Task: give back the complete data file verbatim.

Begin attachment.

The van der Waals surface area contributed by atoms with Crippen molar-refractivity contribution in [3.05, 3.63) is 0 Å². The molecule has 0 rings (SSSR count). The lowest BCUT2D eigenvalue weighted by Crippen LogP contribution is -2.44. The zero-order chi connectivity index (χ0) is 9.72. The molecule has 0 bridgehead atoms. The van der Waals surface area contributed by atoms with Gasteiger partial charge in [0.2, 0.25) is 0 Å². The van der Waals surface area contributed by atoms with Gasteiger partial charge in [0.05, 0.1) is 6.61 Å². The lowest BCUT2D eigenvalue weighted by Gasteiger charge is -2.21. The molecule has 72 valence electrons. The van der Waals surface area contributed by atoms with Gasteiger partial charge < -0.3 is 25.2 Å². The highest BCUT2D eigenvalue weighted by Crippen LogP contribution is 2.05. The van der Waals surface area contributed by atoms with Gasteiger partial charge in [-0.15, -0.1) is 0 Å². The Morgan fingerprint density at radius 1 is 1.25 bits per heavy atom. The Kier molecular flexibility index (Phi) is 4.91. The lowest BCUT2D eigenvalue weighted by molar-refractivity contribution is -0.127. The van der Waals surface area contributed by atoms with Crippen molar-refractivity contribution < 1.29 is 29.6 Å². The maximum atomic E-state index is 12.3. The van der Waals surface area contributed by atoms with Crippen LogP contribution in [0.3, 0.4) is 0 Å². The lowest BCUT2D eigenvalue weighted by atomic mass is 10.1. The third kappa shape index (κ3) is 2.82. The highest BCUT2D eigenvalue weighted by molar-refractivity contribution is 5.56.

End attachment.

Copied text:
The van der Waals surface area contributed by atoms with Crippen molar-refractivity contribution in [3.05, 3.63) is 0 Å². The molecule has 0 rings (SSSR count). The lowest BCUT2D eigenvalue weighted by Crippen LogP contribution is -2.44. The zero-order chi connectivity index (χ0) is 9.72. The molecule has 0 bridgehead atoms. The van der Waals surface area contributed by atoms with Gasteiger partial charge in [0.2, 0.25) is 0 Å². The van der Waals surface area contributed by atoms with Gasteiger partial charge in [0.05, 0.1) is 6.61 Å². The lowest BCUT2D eigenvalue weighted by Gasteiger charge is -2.21. The molecule has 72 valence electrons. The van der Waals surface area contributed by atoms with Gasteiger partial charge < -0.3 is 25.2 Å². The highest BCUT2D eigenvalue weighted by Crippen LogP contribution is 2.05. The van der Waals surface area contributed by atoms with Gasteiger partial charge in [-0.15, -0.1) is 0 Å². The Morgan fingerprint density at radius 1 is 1.25 bits per heavy atom. The Kier molecular flexibility index (Phi) is 4.91. The lowest BCUT2D eigenvalue weighted by molar-refractivity contribution is -0.127. The van der Waals surface area contributed by atoms with Crippen molar-refractivity contribution < 1.29 is 29.6 Å². The maximum atomic E-state index is 12.3. The van der Waals surface area contributed by atoms with Crippen LogP contribution in [0.3, 0.4) is 0 Å². The lowest BCUT2D eigenvalue weighted by atomic mass is 10.1. The third kappa shape index (κ3) is 2.82. The highest BCUT2D eigenvalue weighted by molar-refractivity contribution is 5.56.